Britain’s Jurassic Coast is a UNESCO World Heritage Site stretching from Exmouth in East Devon to Old Harry Rocks in Dorset. The 95-mile stretch of coastline is famed for its natural beauty, quaint villages and, of course, its prehistoric heritage.
Home to fossils and rock formations dating back to the Cretaceous, Jurassic and Triassic periods, the Jurassic Coast has earned global renown amongst historians, geologists and paleontologists alike. To walk its length – which makes up a portion of the South West Coast Path – takes roughly 9 days, give or take.
Here, we’ve compiled a collection of 11 unmissable historical sites to visit on the Jurassic Coast, from world-famous natural landmarks to historic towns, monuments and attractions.
1. Orcombe Point
Orcombe Point in Devon marks the western limit of the Jurassic Coast. It’s a dramatic natural site boasting towering cliffs, great ocean views and rock formations dating back to the Cretaceous, Jurassic and Triassic periods.
At Orcombe Point, you’ll find a monument known as the Geoneedle, which is a manmade sculpture formed from different rock samples taken along the Jurassic Coast. While exploring the area – which is thought to have been used as a navigational marker by the Vikings – be sure to look out for rare green-winged orchids and a whole host of different butterfly species that call it home.
2. Budleigh Salterton
The quaint seaside town of Budleigh Salterton, which sits at the mouth of the river Otter, gained popularity as a coastal destination in the 19th century. But its history goes much further back than the Victorian era: the surrounding coastline boasts cliffs dating back some 250 million years to the Triassic period.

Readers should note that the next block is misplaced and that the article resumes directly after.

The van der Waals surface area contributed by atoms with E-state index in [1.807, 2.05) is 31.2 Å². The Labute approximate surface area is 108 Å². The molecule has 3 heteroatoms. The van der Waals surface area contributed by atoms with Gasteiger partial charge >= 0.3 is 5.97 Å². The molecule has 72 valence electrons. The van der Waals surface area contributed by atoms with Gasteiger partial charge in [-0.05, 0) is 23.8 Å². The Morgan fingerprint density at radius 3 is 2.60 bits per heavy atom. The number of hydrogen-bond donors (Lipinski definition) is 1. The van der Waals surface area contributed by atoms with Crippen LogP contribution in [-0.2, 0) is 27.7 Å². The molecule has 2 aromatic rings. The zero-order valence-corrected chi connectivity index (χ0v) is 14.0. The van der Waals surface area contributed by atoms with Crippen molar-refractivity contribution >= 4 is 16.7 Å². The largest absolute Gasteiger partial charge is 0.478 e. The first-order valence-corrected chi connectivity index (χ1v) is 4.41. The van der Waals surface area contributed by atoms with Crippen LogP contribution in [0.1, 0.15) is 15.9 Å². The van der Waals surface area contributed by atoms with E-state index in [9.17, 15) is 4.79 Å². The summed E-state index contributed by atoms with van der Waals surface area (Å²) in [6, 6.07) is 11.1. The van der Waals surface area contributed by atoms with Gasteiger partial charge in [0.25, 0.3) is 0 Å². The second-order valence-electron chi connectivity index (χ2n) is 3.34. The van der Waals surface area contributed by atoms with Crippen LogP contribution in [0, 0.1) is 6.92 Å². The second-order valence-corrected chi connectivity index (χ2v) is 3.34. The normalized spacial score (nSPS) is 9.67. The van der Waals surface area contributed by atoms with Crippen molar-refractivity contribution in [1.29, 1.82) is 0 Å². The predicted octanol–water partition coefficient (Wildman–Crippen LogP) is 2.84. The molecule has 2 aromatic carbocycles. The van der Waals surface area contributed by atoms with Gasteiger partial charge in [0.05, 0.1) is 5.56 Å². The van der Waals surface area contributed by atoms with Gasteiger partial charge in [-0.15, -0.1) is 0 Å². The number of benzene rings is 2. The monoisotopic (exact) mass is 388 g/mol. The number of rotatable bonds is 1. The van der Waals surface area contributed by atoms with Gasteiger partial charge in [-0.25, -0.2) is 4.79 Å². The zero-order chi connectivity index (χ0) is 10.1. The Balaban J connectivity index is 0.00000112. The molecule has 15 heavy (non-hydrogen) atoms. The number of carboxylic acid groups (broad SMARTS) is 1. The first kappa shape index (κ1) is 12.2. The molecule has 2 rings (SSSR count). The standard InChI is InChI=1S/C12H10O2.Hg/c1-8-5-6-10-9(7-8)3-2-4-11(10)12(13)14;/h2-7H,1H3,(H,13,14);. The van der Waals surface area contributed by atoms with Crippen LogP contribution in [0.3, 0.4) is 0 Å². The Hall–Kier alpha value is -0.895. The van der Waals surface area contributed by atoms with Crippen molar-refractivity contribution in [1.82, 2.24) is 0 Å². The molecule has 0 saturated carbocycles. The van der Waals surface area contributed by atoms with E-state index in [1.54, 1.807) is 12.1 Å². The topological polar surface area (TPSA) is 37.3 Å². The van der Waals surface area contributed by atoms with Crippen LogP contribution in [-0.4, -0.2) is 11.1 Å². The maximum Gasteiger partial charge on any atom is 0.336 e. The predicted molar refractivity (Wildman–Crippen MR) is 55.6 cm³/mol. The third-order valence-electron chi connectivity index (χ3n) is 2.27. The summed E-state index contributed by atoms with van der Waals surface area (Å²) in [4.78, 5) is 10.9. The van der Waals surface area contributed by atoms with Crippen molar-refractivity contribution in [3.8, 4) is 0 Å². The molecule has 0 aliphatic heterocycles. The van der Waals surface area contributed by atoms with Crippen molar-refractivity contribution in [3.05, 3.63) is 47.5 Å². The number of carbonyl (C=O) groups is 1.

Today, visitors can find the towering Triassic cliffs – which are a deep red colour – a short walk from the village. The South West Coast Path passes Budleigh Salterton itself, making it an ideal pit-stop during a walking tour of the Jurassic Coast.
3. Branscombe Beach
The mile-long shingle beach at Branscombe borders the village of the same name, which has historically been known for its fishing and lace industries. Perhaps most famously, though, in January 2007, the MSC Napoli ran aground off the beach and its cargo of some 2,300 containers began to spill into the ocean and ashore.
A frantic scavenging operation then ensued, as people from across the country journeyed to Branscombe to take items that had washed ashore, including everything from boxes of wine to BMW motorbikes. These days, Branscombe is decidedly quiter than in the winter of ‘07, and is the perfect spot for a picnic or a paddle.
4. Beer Quarry Caves
Just inland from the town of Beer are the Beer Quarry Caves, a subterranean complex of man-made tunnels formed from the excavation of ‘beer stone’ over two millennia. A popular building material used heavily in British churches, beer stone was quarried extensively in the area from the medieval period through to the 20th century.
Today, visitors can take guided tours of the Beer Stone Caves in the summer months, while in the winter, the site is used as a bat hibernaculum. Expect to see sprawling caverns, ornate pillars and vaulted roofs in the underground complex.
5. Lyme Regis
As well as being a picturesque seaside resort sometimes referred to as the ‘Pearl of Dorset’, Lyme Regis is a town rich in history. Perhaps its most famous resident was the 19th-century fossil hunter Mary Anning, who made her name hunting, analysing and documenting fossils along the Jurassic Coast.
If you pay a visit to Lyme Regis, be sure to visit the Lyme Regis Museum, which is home to a whole host of Mary Anning artefacts as well as other local history collections. Afterwards, you can take a stroll around the harbour, grab an ice cream and even try your hand at some fossil hunting yourself.